A Systematic Review of the Screening Accuracy of the HIV Dementia Scale and International HIV Dementia Scale.

Centre for Sexual Health and HIV Research, Research Department of Infection and Population Health, University College London, London, United Kingdom.
PLoS ONE (Impact Factor: 3.53). 04/2013; 8(4):e61826. DOI: 10.1371/journal.pone.0061826
Source: PubMed

ABSTRACT The HIV Dementia Scale (HDS) and International HIV Dementia Scale (IHDS) are brief tools that have been developed to screen for and aid diagnosis of HIV-associated dementia (HAD). They are increasingly being used in clinical practice for minor neurocognitive disorder (MND) as well as HAD, despite uncertainty about their accuracy.
A systematic review of the accuracy of the HDS and IHDS was conducted. Studies were assessed on Standards for Reporting Diagnostic Accuracy criteria. Pooled sensitivity, specificity, likelihood ratios (LR) and diagnostic odds ratios (DOR) were calculated for each scale as a test for HAD or MND. We retrieved 15 studies of the HDS, 10 of the IHDS, and 1 of both scales. Thirteen studies of the HDS were conducted in North America, and 7 of the IHDS studies were conducted in sub-Saharan Africa. Estimates of accuracy were highly heterogeneous between studies for the HDS but less so for the IHDS. Pooled DOR for the HDS was 7.52 (95% confidence interval 3.75-15.11), sensitivity and specificity for HAD were estimated at 68.1% and 77.9%, and sensitivity and specificity for MND were estimated at 42.0% and 91.2%. Pooled DOR for the IHDS was 3.49 (2.12-5.73), sensitivity and specificity for HAD were 74.3% and 54.7%, and sensitivity and specificity for MND were 64.3% and 66.0%.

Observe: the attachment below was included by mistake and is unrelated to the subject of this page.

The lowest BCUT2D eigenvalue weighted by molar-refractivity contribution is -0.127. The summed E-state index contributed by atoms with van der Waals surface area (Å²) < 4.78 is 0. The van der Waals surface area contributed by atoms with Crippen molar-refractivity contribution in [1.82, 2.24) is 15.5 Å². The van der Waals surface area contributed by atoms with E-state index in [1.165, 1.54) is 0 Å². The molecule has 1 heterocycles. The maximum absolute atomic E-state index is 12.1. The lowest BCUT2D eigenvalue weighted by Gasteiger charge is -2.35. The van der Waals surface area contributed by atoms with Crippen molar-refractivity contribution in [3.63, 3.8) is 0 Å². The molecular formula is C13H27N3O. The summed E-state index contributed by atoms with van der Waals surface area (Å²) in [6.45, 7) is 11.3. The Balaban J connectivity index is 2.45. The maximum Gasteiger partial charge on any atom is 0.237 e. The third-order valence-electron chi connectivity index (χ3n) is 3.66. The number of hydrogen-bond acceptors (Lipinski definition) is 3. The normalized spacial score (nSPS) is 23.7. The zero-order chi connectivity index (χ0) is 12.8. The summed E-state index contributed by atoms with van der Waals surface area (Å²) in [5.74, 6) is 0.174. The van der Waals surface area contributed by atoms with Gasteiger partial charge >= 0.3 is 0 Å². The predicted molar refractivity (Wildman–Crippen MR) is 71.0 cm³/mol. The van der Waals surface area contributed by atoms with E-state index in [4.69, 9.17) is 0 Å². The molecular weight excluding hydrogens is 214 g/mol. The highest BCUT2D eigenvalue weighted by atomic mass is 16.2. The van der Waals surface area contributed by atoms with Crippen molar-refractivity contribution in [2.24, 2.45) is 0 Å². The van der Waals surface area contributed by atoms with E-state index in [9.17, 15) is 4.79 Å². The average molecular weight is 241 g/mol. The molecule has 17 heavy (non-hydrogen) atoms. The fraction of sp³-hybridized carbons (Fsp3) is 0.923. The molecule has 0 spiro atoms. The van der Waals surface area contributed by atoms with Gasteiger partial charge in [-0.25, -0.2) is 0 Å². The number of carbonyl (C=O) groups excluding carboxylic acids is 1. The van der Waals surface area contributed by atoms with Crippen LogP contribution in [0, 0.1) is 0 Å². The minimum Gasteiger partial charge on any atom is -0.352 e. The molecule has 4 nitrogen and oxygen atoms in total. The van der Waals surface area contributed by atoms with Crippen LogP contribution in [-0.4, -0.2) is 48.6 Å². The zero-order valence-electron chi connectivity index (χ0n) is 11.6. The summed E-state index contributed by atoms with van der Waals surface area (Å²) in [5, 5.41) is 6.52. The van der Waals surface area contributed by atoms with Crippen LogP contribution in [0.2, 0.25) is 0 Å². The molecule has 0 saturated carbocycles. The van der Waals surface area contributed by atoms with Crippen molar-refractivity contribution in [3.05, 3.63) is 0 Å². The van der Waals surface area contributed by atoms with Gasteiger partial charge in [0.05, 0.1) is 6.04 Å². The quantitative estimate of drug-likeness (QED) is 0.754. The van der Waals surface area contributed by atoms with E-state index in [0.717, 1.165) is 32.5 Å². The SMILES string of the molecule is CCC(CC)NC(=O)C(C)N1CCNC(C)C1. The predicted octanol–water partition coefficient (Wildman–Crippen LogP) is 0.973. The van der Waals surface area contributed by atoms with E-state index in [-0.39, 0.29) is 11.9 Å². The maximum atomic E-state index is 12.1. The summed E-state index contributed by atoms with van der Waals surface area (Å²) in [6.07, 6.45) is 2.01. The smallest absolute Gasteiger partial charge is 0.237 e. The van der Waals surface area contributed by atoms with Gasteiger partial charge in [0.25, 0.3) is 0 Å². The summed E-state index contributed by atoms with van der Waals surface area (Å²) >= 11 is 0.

Both scales were low in accuracy. The literature is limited by the lack of a gold standard, and variation in estimates of accuracy is likely to be due to differences in reference standard. There is a lack of studies comparing both scales, and they have been studied in different populations, but the IHDS may be less specific than the HDS. These rapid tests are not recommended for diagnostic use, and further research is required to inform their use in asymptomatic screening.

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May 20, 2014